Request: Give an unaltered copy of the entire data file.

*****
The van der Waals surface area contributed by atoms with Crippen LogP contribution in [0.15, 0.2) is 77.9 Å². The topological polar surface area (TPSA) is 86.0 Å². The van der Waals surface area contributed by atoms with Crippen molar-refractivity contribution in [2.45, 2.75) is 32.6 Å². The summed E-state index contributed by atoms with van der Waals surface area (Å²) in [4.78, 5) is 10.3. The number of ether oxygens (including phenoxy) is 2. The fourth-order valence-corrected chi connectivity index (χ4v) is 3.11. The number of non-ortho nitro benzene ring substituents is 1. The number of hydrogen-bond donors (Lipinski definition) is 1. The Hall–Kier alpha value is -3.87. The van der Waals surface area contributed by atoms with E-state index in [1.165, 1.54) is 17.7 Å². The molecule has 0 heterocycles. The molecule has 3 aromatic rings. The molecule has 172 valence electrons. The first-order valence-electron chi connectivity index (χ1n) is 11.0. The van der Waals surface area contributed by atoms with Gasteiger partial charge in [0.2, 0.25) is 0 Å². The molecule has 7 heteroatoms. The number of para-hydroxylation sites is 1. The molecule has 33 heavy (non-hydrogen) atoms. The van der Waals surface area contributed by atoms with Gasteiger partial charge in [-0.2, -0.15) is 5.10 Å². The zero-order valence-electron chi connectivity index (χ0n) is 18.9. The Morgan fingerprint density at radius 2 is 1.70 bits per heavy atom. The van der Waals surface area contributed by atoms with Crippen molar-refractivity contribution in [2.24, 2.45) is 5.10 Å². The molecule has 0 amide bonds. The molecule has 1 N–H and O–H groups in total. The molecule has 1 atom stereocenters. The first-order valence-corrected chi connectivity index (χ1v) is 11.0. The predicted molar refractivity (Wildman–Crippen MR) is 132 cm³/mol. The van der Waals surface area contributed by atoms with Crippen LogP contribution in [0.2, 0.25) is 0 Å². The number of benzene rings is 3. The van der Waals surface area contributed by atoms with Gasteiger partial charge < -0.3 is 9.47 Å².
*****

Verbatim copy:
The van der Waals surface area contributed by atoms with Crippen LogP contribution in [0.15, 0.2) is 77.9 Å². The topological polar surface area (TPSA) is 86.0 Å². The van der Waals surface area contributed by atoms with Crippen molar-refractivity contribution in [2.45, 2.75) is 32.6 Å². The summed E-state index contributed by atoms with van der Waals surface area (Å²) in [4.78, 5) is 10.3. The number of ether oxygens (including phenoxy) is 2. The fourth-order valence-corrected chi connectivity index (χ4v) is 3.11. The number of non-ortho nitro benzene ring substituents is 1. The number of hydrogen-bond donors (Lipinski definition) is 1. The Hall–Kier alpha value is -3.87. The van der Waals surface area contributed by atoms with E-state index in [1.165, 1.54) is 17.7 Å². The molecule has 0 heterocycles. The molecule has 3 aromatic rings. The molecule has 172 valence electrons. The first-order valence-electron chi connectivity index (χ1n) is 11.0. The van der Waals surface area contributed by atoms with Gasteiger partial charge in [0.2, 0.25) is 0 Å². The molecule has 7 heteroatoms. The number of para-hydroxylation sites is 1. The molecule has 33 heavy (non-hydrogen) atoms. The van der Waals surface area contributed by atoms with Gasteiger partial charge in [-0.2, -0.15) is 5.10 Å². The zero-order valence-electron chi connectivity index (χ0n) is 18.9. The Morgan fingerprint density at radius 2 is 1.70 bits per heavy atom. The van der Waals surface area contributed by atoms with Crippen molar-refractivity contribution in [2.24, 2.45) is 5.10 Å². The molecule has 0 amide bonds. The molecule has 1 N–H and O–H groups in total. The molecule has 1 atom stereocenters. The first-order valence-corrected chi connectivity index (χ1v) is 11.0. The predicted molar refractivity (Wildman–Crippen MR) is 132 cm³/mol. The van der Waals surface area contributed by atoms with Crippen LogP contribution in [0.2, 0.25) is 0 Å². The number of benzene rings is 3. The van der Waals surface area contributed by atoms with Gasteiger partial charge < -0.3 is 9.47 Å².